Sunday, April 24, 2011

Happy Easter!

"Where I work, we serve rabbit. It's a delightful dish, but when I describe it to guests, very often I am greeted with head-shaking, gasps of alarm, or-- sometimes-- the empathetic bunny-twitching of noses. 'Oh no, no, no,' I've heard more than once, 'I could never eat rabbit. They're so... adorable!' Some people just can't stomach the thought of eating 'cute.' Of course quite often, these are the same people who ask me to describe for a second time the lamb special.So when did lambs stop being cute? When their heads are removed? When they are slowly roasted over an open fire? When they are served with potatoes?"~Michael Procopio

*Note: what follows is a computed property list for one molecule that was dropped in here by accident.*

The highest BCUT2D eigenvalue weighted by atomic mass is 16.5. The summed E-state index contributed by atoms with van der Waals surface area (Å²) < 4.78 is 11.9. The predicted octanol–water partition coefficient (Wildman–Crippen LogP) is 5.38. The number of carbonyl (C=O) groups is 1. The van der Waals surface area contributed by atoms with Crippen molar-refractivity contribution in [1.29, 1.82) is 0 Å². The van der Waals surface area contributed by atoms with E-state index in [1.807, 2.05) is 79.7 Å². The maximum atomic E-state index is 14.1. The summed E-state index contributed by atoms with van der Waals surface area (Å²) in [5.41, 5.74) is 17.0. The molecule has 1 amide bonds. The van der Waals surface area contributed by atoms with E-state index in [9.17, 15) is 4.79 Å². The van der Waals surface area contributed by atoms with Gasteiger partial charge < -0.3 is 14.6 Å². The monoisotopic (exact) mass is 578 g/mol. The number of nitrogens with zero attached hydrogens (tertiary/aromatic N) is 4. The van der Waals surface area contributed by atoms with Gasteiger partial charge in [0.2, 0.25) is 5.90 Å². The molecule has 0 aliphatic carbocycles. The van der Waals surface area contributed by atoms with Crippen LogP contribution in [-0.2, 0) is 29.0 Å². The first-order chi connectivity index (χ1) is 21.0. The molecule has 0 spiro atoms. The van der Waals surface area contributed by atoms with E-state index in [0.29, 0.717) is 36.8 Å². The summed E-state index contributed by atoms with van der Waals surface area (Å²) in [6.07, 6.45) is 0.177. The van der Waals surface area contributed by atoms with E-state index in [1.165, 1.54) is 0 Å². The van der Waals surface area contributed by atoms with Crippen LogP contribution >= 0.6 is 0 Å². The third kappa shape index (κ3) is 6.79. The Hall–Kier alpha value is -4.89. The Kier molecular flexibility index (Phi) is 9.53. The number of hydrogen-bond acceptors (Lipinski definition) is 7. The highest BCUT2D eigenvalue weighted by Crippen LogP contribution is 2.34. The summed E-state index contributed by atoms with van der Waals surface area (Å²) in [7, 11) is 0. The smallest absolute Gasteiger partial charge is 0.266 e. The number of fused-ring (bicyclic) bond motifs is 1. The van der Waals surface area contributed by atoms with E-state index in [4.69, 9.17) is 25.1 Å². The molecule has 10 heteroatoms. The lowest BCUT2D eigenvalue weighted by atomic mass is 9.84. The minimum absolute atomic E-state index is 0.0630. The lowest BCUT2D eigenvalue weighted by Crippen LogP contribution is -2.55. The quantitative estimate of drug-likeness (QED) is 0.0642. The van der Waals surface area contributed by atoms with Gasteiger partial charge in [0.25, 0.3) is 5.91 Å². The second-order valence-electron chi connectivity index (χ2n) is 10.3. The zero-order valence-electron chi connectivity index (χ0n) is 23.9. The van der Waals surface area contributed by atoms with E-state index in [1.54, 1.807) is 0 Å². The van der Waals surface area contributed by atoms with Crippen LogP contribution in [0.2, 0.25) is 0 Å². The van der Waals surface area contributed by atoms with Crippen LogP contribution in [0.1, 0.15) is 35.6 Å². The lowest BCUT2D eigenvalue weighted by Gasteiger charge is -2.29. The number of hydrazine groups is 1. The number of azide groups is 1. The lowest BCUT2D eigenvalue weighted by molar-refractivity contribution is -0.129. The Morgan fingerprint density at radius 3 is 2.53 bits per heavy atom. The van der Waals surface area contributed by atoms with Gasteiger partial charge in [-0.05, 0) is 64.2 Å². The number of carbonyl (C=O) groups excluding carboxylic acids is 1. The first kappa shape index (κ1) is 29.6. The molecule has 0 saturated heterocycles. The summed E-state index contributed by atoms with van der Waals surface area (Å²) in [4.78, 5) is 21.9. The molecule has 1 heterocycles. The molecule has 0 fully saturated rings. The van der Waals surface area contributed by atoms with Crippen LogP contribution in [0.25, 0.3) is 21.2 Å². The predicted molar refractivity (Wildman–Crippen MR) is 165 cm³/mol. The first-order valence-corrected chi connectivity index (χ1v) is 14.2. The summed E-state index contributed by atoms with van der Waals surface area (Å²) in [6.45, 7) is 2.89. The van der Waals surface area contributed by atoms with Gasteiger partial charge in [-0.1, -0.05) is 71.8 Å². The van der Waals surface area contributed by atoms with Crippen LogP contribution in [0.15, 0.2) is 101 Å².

In her article "How to Cook an Easter Bunny," Elena Ferretti counters objections to eating rabbit: "Rabbit is leaner than chicken, veal or turkey, with less fat and cholesterol. It has half the calories per pound compared to beef and pork and is the most easily digestible protein around. Since it’s both abundant and ubiquitous, low consumption has little to do with availability and lots to do with Thumper (a Cottontail) and Bugs (probably a Lop-Eared Gray.)....No one’s going to serve up a Flemish Giant or a Holland Lops, [rabbit farmer Stephen Edwards] says of 2 popular pet breeds. The Fryer, the Californian and the New Zealand White (it’s actually American) were genetically developed and are specifically raised as meat rabbits. They have good meat-to-bone-ratios, meatier legs, longer spines and grow faster than pet breeds." According to, "Rabbit meat is an all white meat, fine grained, mild in flavor and can be substituted for any veal or poultry recipe. Rabbit meat is higher in protein, but lower in fat, uric acid, cholesterol, sodium and calories than any other meat. It is easily digested and a lot of doctors recommend rabbit meat when red meat is restricted in diets." estimates, "From a small rabbit 1 1/2 to 3 1/2 pounds, ready to cook, you may expect 2 to 4 1/2 cups of cooked meat. From larger rabbits you may count on about 1 1/2 cups of cooked meat per pound of ready to cook weight." notes that farmed rabbit is sold in 2 different categories: the fryer (up to 12 weeks old) and the roaster (over 8 months old). Recipes on suggest cooking rabbit on a rotisserie, in a crock pot, or on the grill. offers 232 recipes for rabbit, has 96, and lists 24. The traditional dish is hasenpfeffer, a rabbit stew, but my only taste of rabbit was as an appetizer. It was at room temperature and served in aspic and reminded me too much of - not bunnies - but cat food! I'd rather have lamb for dinner and a chocolate bunny for dessert...

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